So what does an a pastor from Bellevue, Washington serving in an affluent church with an abundance of resources have to offer to a mostly young and struggling group of pastors and ministry leaders from Russia and other former soviet states? Probably a lot less than we might think. These men and women are committed. They are intelligent. They are spiritual. They have hearts as that are wide open to all. And they are mostly under stress all the time. If not from some government harassment, then from a burdensome bureaucracy. They have to be committed because few can live on the support they receive. The issues they deal with are the heartbreaks of any pastor – broken lives, shattered dreams, the ravages of sin, illness and death. They do so much with so little in the way of physical resources, yet their attitude is good, and strong, and spiritual. Their trials would crush many of us in western ministry yet they engage in the lonely battle for souls with a certain joy.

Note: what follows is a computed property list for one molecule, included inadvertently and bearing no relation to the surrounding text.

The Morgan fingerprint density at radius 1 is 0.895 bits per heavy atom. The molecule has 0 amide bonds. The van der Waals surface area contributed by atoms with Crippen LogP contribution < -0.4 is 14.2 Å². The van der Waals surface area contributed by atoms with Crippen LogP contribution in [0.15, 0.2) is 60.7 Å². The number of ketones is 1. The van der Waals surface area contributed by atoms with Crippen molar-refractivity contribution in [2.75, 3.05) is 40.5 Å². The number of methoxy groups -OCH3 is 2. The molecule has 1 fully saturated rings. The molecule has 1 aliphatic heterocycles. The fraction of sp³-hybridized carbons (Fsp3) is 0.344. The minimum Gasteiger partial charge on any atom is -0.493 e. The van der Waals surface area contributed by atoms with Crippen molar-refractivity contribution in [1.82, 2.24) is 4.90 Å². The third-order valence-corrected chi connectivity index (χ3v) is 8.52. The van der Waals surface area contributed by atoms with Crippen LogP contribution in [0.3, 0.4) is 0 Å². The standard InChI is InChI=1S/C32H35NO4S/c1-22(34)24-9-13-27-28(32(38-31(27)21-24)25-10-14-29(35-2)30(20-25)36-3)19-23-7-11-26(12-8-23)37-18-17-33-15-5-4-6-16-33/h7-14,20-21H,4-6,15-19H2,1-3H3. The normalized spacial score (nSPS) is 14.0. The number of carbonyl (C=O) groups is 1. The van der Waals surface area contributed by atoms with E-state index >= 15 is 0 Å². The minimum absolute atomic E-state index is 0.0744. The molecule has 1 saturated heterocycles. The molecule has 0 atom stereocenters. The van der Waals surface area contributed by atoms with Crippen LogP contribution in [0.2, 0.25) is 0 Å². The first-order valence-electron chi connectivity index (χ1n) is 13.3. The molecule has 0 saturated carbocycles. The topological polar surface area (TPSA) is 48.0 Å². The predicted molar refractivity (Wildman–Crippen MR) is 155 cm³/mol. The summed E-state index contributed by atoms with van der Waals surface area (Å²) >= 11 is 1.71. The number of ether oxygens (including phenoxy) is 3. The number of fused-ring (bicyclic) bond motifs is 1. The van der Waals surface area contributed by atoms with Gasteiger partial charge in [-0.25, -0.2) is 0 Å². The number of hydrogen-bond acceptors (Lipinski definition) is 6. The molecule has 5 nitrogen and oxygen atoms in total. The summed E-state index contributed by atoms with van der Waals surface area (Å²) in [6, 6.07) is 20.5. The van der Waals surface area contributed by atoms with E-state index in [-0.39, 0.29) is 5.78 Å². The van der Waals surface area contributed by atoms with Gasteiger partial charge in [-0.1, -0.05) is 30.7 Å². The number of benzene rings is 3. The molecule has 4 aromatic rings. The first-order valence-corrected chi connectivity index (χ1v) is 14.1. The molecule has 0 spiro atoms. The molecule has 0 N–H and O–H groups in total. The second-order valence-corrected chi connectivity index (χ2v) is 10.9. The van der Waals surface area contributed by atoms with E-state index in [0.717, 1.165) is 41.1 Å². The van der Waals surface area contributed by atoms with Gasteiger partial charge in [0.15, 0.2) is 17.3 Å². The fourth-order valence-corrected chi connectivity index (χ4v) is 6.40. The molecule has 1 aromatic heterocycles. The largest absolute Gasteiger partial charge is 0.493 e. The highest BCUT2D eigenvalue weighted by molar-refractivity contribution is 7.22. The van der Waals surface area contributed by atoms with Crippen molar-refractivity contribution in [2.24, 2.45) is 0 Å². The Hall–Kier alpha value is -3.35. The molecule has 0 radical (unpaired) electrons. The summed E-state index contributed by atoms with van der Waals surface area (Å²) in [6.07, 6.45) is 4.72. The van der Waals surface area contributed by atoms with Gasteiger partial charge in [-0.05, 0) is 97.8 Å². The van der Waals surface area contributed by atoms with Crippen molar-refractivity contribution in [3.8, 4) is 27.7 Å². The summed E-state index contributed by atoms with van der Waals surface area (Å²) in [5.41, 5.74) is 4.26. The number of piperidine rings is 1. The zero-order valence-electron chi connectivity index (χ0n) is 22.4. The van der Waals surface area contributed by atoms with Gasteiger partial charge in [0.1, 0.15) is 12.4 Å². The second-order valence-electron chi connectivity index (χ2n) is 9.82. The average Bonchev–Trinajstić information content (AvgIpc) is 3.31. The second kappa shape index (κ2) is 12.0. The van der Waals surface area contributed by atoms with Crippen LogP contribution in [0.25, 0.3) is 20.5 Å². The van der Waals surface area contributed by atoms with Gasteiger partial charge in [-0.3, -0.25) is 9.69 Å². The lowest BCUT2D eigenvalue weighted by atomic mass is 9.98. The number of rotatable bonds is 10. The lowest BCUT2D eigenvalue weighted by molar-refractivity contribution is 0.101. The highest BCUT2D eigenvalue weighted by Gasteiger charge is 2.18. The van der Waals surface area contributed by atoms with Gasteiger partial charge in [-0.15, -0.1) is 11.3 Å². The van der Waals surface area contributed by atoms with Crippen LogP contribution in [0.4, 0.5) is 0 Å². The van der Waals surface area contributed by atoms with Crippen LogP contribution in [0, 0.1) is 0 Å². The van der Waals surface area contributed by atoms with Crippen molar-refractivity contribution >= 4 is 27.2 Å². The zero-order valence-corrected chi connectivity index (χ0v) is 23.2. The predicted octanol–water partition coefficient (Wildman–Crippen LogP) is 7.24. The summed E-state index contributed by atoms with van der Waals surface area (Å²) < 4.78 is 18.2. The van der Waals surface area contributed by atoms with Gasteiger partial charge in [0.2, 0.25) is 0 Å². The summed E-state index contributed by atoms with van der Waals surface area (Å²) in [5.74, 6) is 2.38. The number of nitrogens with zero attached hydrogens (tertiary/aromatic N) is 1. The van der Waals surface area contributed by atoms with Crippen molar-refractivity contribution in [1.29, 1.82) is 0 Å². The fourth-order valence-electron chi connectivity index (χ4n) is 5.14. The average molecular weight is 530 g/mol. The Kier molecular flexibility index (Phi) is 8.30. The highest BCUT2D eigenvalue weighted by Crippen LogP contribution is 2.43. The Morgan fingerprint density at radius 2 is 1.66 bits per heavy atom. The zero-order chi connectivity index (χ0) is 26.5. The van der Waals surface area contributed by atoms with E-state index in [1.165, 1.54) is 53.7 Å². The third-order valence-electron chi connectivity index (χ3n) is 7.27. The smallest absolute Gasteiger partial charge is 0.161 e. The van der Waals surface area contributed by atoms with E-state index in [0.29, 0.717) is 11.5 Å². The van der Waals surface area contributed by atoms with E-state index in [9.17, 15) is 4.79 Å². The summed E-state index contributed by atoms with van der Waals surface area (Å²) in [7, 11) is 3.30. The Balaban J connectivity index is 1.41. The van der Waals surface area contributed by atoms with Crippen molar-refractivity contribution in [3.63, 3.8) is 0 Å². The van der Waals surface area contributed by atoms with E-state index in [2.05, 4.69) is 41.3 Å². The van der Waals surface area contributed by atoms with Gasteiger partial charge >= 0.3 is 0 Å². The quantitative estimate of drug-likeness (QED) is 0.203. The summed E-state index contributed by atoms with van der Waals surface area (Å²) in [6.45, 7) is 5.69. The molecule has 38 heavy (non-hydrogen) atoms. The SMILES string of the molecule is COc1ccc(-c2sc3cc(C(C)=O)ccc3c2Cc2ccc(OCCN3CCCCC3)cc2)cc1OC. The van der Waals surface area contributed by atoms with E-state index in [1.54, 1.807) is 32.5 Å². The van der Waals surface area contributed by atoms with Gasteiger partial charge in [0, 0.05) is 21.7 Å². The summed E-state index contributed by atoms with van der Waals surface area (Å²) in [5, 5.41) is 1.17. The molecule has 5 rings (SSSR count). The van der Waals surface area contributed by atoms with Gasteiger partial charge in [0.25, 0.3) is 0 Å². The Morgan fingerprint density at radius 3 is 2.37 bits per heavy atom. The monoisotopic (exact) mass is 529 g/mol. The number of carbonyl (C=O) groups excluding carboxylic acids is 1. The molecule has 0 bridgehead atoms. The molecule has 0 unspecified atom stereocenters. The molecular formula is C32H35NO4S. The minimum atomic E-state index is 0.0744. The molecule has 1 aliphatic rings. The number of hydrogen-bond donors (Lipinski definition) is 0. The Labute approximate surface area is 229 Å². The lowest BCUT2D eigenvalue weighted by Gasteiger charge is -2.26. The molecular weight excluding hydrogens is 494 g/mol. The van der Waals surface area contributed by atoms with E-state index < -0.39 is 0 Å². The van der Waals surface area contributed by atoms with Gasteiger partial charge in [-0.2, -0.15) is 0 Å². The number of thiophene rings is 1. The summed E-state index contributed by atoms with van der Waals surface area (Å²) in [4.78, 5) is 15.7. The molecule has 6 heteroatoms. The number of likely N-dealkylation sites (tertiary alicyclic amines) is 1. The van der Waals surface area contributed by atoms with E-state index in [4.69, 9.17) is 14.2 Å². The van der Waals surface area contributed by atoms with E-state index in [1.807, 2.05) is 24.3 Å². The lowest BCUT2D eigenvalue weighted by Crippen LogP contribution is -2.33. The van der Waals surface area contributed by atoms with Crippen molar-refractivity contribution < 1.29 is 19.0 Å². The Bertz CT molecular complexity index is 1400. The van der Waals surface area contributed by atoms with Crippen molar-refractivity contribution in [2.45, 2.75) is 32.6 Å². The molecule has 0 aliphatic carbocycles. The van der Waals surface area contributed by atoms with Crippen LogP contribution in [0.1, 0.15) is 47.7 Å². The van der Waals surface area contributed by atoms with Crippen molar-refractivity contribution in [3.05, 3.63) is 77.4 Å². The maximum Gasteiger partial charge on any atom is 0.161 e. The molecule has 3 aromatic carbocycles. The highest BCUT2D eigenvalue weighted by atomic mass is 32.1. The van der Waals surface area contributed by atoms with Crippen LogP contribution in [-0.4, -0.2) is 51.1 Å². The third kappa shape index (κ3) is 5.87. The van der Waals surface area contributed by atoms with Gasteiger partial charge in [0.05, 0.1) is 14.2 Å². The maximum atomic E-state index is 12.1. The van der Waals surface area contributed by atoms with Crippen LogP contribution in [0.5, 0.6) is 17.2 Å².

I chose to develop thoughts from the Epistle of 1 Peter – teaching expositionally from the word. I did so with some fear. First, because the concepts are deep and rich and might not be communicated well through an interpreter. Secondly, these are men and women who have lived through trials I have only imagined. Third, and I almost always feel this way, why should these folks listen to me? Yet, I have to trust that the Holy Spirit brought us together for a purpose beyond what I can see and that he works in ways that will remain unknown. I can only hope that my words wrapped around the text might be encouraging.
These are good men and women of God. And they represent only one small Bible College in Moscow. I trust that soon they will be serving one another and no longer need or want someone from the West to teach them awkwardly through an interpreter. It is my privilege to speak from God’s Word to them.